Friday, June 09, 2006

The Racist Refusal to Recognize Germans as Victims

Another problem I have with the abstracts for the German diasporas conference is the fact that there are a disproportionate number of papers dealing with the Nazi persecution of Jews. I thought it was a conference on German diasporas not the Holocaust. Out of 66 papers 13 deal primarily with Nazi crimes against Jews. This is despite the fact that far from being participants in the Holocaust many members of German diaspora groups fought against the Nazis in Allied armies. In the USSR over 30,000 Russian-Germans fought in the Red Army against the Nazis from June to September 1941. In contrast in 1943, the total number of Russian-Germans fighting in military units organized by the Nazi occupation authorities only reached 20,000. Yet, the stereotype of all ethnic Germans being Nazis guilty of killing Jews is still perpetrated in the US, Canada, UK and elsewhere by people who claim not to be racists.

Far from consisting of perpetrators of crimes most German diasporas found themselves subjected to extreme repression during and after World War II due to their ethnicity. Even in the US nearly 11,000 German civilians including naturalized US citizens found themselves interned without due process. Unlike the internment of Japanese there has been no admission, apology or compensation from the US government for this injustice. Instead US textbooks, media and leftists professors consistently claim that only ethnic Japanese were interned without a solid basis in the US during World War II. This Germanophobia is still justified by the US intellectual elite even as interned and relocated Japanese and Italians have received public apologies.

In other countries the treatment of ethnic Germans during the 1940s consisted of ethnic cleansing and a complete denial of all human rights. I have already blogged alot on the plight of the Russian-Germans. The German diasporas of Czechoslovakia, Poland, Hungary, Romania and Yugoslavia also met horrible fates. Between January and March 1945, the Stalin regime transported nearly 112,000 ethnic German civilians from Romania, Hungary and Yugoslavia to forced labor camps in the USSR. Over 50,000 of these slave laborers were women. Additional levies of forced laborers from Upper Silesia, East Prussia and other areas of Germany during the first half of 1945 increased the number of "mobilized" and "interned" civilian Germans from outside the USSR to over 272,000. They served in the GUPVI (Main Administration for POWs and Internees) camps engaged in mining, construction, forestry and other heavy labor. During the five years the Stalin regime maintained these men and women in the USSR more than 66,500 perished from poor material conditions, overwork and physical abuse. Even today survivors of this crime against humanity remain banned by Russian law from seeking any restitution from the Russian Federation including a simple apology.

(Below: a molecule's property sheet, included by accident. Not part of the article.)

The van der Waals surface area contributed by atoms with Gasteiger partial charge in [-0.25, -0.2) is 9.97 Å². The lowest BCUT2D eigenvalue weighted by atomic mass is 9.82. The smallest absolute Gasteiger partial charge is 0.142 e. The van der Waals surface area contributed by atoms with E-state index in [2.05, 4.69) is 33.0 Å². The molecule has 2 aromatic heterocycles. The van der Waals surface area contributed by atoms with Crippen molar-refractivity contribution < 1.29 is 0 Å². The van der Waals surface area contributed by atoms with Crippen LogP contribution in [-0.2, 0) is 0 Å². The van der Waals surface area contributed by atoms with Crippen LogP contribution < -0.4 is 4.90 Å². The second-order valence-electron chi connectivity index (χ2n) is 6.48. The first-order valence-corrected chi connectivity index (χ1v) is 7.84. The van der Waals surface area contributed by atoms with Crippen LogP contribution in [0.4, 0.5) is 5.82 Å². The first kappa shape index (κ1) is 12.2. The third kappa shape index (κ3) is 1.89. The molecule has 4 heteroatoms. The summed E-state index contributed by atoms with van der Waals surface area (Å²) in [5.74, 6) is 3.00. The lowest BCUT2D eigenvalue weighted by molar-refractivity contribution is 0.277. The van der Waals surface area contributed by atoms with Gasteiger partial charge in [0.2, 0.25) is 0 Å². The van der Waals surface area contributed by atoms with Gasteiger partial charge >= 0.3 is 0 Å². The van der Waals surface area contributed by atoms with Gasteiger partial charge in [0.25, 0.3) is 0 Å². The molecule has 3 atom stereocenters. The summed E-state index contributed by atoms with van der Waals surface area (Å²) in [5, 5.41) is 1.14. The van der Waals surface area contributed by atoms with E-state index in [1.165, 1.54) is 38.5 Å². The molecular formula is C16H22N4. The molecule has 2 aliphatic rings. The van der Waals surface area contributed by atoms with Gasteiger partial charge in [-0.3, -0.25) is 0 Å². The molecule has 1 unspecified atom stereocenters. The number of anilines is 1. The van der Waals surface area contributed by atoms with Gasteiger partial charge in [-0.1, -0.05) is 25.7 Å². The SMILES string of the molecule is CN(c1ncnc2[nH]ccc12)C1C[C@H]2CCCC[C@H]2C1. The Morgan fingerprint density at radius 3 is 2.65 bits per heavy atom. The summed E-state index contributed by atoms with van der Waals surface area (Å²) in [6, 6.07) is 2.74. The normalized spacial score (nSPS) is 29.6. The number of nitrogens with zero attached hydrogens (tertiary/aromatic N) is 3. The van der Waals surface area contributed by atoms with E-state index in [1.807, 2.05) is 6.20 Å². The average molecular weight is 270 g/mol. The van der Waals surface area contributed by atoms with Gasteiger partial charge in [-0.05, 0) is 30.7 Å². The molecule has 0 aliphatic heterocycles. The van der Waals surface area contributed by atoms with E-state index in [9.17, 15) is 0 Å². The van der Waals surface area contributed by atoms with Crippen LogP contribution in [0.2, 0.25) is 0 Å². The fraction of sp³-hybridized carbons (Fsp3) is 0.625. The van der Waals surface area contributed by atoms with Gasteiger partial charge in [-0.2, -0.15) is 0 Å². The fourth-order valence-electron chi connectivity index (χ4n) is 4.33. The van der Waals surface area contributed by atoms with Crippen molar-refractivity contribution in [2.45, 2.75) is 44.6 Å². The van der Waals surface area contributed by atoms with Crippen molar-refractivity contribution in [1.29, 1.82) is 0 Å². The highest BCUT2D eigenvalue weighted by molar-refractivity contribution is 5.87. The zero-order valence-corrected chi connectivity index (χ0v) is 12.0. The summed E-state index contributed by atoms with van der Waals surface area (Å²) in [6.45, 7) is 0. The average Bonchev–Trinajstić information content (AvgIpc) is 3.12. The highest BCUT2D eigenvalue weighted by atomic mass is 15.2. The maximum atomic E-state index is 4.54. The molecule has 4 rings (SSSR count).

In addition to deportation to forced labor in the USSR the Ostdeutsche also suffered other forms of deadly persecution. Executions and deaths in concentration camps in Yugoslavia claimed the lives of over 50,000 Volksdeutsche between 1945 and 1948. Poles, Czechs, Hungarians and Russians forcibly expelled over 12 million ethnic Germans from east of the current German-Polish border westward. In the largest act of ethnic cleansing in modern history close to 2 million men, women and children perished. These victims usually do not even rate a footnote in the standard narrative of World War II put forward in English speaking countries. I took three German history courses as an undergraduate including one on World War II and only found out about the expulsions after I graduated.

The victimization of German diasporas in the USSR, Romania, Yugoslavia, Hungary, Czechoslovakia and even the US during and after World War II is impossible for anybody not blinded by Germanophobia to ignore. Yet, even at a conference on German diasporas there is barely mention of the fate of the Ostdeutsche. In contrast to the 13 papers on Nazi persecution of Jews there are only eight paper abstracts that even mention any of the above crimes against German diasporas. Only the Soviet deportation of Russian-Germans to Kazakhstan and the expulsion of the Sudetendeutsche receive what I would consider the minimally acceptable amount of coverage with two papers each.

World War II has been finished now for over 60 years. It is time to treat it as an historical event not a propaganda tool. A conference on German diasporas should deal with those diasporas in all their aspects including their mistreatment at the hands of Russians, Poles, Czechs, Yugoslavs and Americans. It should not instead focus on the crimes of the German state against Jews. There are plenty of other conferences where people can engage in such repetitive overkill.

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